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Autistic Genes No Longer a Risk Factor for Siblings?

Jaclyn Hughes

Autism and its growing popularity sure has taken over the globe; with thousands of children living with various forms of autism, what exactly does this entail for their siblings? Typically, the brothers and sisters of autistic little ones do not have the same risk factors involved. This wasn’t always reported as the case, in fact for years many parents were advised that if they had an autistic child the others or any to follow could potentially be at risk.

A group of scientists researching this exact theory; did having one autistic child equate any additional pregnancies in the family to be at risk for also linking to the ailment? In their study they reviewed data from 85 participants by utilizing a practice called “whole-genome sequencing”. This unique process breaks down biology in a much different fashion than research conducted in past decades. In using this method, they concluded that the previous theory of autism possibly being a genetic factor, wasn’t entirely the case. Each of the study participants were families that had two autistic children; could be any variation of boys or girls as the gender didn’t ever truly play a factor with the biology.

They’ve found that while autism diagnosed children are on the rise in a global capacity, the relevance of one older sibling strengthening the probability of a younger one developing the social disorder was an exasperated thought. Their most astounding conclusion was that the practical odds of autism developing in more than one child in the family was roughly 1 in 10,000! Additional details of their in-depth study can be found in the publication “Nature Medicine”, if you wish to really dive into the specifics of it, which is likely for many parents where autism is a factor in their homes.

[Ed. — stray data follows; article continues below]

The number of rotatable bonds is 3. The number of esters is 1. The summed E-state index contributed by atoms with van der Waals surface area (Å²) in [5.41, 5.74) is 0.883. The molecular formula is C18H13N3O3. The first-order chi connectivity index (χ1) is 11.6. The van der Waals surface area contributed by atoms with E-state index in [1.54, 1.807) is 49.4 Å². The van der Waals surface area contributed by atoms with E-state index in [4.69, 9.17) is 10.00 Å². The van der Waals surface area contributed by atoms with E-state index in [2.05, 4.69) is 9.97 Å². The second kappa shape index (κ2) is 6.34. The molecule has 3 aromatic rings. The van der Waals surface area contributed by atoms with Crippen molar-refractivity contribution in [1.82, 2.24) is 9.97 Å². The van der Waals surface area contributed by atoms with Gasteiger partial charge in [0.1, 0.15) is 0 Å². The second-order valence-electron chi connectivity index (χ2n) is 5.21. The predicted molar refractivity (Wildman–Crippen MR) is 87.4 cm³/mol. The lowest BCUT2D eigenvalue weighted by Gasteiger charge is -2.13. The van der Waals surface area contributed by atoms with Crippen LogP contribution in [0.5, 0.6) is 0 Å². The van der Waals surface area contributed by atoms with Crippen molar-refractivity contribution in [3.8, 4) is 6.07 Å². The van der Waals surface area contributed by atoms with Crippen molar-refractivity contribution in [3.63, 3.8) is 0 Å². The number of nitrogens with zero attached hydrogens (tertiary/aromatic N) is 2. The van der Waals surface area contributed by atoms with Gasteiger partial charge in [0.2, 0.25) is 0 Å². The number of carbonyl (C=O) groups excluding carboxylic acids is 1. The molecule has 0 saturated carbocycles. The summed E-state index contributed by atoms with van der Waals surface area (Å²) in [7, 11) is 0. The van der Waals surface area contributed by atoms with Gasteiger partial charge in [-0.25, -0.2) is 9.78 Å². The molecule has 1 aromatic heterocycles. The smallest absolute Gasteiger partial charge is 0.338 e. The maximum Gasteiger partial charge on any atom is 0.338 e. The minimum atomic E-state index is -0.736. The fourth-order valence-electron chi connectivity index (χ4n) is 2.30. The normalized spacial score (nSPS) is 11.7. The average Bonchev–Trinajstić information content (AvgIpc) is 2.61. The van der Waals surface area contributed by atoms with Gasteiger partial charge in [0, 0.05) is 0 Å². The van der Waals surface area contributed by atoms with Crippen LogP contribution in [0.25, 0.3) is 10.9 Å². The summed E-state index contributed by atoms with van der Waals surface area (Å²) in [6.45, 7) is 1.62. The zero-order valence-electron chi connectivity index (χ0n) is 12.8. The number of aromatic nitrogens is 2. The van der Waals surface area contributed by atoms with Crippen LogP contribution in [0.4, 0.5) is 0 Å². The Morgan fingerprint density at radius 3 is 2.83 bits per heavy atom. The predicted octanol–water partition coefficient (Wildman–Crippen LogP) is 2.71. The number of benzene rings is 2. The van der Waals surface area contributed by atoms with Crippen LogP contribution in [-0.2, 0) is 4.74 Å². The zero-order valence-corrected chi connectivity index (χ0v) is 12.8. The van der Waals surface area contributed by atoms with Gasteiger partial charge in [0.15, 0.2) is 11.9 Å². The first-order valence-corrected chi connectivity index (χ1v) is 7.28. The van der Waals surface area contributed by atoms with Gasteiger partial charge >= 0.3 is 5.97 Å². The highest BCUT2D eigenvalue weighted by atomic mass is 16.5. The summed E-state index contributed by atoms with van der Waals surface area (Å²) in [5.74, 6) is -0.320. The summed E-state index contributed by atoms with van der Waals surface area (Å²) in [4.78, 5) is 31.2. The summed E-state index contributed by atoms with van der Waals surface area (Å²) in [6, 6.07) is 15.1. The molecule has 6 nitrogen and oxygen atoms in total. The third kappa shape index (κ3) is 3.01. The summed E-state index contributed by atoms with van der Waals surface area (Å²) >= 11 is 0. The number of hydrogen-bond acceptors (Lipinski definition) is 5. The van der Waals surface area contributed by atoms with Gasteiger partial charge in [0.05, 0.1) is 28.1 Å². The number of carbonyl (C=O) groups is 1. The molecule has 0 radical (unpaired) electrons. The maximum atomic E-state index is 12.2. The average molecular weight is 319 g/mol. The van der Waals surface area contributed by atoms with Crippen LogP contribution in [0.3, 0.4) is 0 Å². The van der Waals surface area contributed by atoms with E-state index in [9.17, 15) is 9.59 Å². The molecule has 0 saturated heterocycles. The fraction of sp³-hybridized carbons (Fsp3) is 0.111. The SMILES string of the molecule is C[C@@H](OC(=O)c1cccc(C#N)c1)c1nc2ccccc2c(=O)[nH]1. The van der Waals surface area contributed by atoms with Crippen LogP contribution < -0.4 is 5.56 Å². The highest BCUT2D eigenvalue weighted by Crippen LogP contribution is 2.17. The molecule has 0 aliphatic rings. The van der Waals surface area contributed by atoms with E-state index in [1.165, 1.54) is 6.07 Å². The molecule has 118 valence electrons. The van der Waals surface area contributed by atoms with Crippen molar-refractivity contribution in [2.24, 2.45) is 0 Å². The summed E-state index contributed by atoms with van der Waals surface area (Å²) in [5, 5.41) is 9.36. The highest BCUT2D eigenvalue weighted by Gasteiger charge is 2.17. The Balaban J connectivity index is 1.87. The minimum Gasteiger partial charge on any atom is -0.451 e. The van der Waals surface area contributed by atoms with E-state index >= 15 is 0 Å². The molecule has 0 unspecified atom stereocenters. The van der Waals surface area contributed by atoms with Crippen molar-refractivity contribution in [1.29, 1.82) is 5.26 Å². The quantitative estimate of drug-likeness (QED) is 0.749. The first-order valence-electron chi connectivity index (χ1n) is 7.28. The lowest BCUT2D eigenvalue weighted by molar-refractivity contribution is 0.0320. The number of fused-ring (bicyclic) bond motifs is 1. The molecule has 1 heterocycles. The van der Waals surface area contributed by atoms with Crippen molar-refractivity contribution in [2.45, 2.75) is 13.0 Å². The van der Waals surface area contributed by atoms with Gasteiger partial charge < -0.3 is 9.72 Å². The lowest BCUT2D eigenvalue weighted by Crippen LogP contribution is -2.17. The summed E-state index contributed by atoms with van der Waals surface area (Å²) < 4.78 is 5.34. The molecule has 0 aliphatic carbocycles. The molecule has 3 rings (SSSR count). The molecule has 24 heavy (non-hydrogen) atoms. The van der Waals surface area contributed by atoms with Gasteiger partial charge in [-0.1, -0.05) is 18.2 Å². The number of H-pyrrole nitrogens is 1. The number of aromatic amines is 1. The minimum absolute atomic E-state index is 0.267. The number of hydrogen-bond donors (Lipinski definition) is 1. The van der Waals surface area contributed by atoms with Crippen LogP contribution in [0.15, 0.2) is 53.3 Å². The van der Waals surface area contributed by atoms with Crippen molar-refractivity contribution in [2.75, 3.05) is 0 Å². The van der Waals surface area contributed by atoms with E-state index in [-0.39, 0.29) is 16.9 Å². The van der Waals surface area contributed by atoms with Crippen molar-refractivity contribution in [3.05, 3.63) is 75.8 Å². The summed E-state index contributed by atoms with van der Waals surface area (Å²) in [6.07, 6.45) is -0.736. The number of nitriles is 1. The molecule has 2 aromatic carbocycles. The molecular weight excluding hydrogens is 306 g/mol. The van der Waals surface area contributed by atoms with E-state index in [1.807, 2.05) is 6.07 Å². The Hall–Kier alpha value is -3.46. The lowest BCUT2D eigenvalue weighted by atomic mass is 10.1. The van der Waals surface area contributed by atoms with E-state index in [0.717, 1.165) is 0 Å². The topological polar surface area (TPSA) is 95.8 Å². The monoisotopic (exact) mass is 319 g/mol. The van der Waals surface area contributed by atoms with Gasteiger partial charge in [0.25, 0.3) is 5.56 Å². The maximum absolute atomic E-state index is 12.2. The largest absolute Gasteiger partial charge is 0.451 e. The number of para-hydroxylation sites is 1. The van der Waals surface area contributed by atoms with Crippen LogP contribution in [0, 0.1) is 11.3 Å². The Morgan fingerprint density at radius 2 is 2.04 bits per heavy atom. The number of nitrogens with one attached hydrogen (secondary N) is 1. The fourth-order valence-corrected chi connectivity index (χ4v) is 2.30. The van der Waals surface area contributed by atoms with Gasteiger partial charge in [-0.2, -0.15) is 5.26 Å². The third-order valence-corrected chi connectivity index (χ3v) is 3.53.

We recently detailed the Signs of Autism in a 10 part series that reviewed the common symptoms those dealing with autism would endure.

A neurologist named Helen Tager-Flusberg commented on the discovery and hit the nail right on the head; “This study makes us step back and realize we’re not necessarily going to get as much predictive value out of genetic mapping as we thought”. Experts seem to all share the same opinion on the issue, that prior to this study they expected a shared inheritance between the siblings. In the past once digging deep into the data, it seems as if the genes were in place but resulted in no formidable issues with other relatives.

Specialists from various hospital affiliations have not been shy commenting on this new study’s findings- “The study is very well designed, the end result is somewhat surprising, and it reiterates the complexity of the underlying genetics of autism,” remarked Dr. Yong-hui Jiang who works with the pediatric department as an associate professor at the coveted Duke University.

Autism Speaks put up the funds to make this study possible, a study they must have found imperative to seek the results from as it happens to be the first research project they have jumped onboard with. Autism is a social disorder on the forefront of everyone’s minds whether they are in the medical field or not, seeing that this has become such a massive health issue for children everywhere.

There has also been a rise in families with more than one autistic child where one of them will have a severe case of the disorder, and the other will have a very minor, or highly functioning variance of it. Some have their own theories on this, that perhaps once parents have an autistic child they overanalyze any that follow nearly categorizing a child that perhaps doesn’t entirely fall into an autism category. No parent wants their child to be diagnosed with this, however when they are being evaluated at such young ages as 2 or 3, the vast majority of the information being conveyed to the medical team is provided by the parents. It isn’t as if there is a magical test with lab work that confirms the disorder.

With all of these variables in place as far as testing is concerned, in addition to the newest research findings we won’t be seeing an decrease in the number of children being diagnosed, but you may see a less assumptive team going into the diagnostic phase with those young and old questioning their own social habits going forward.

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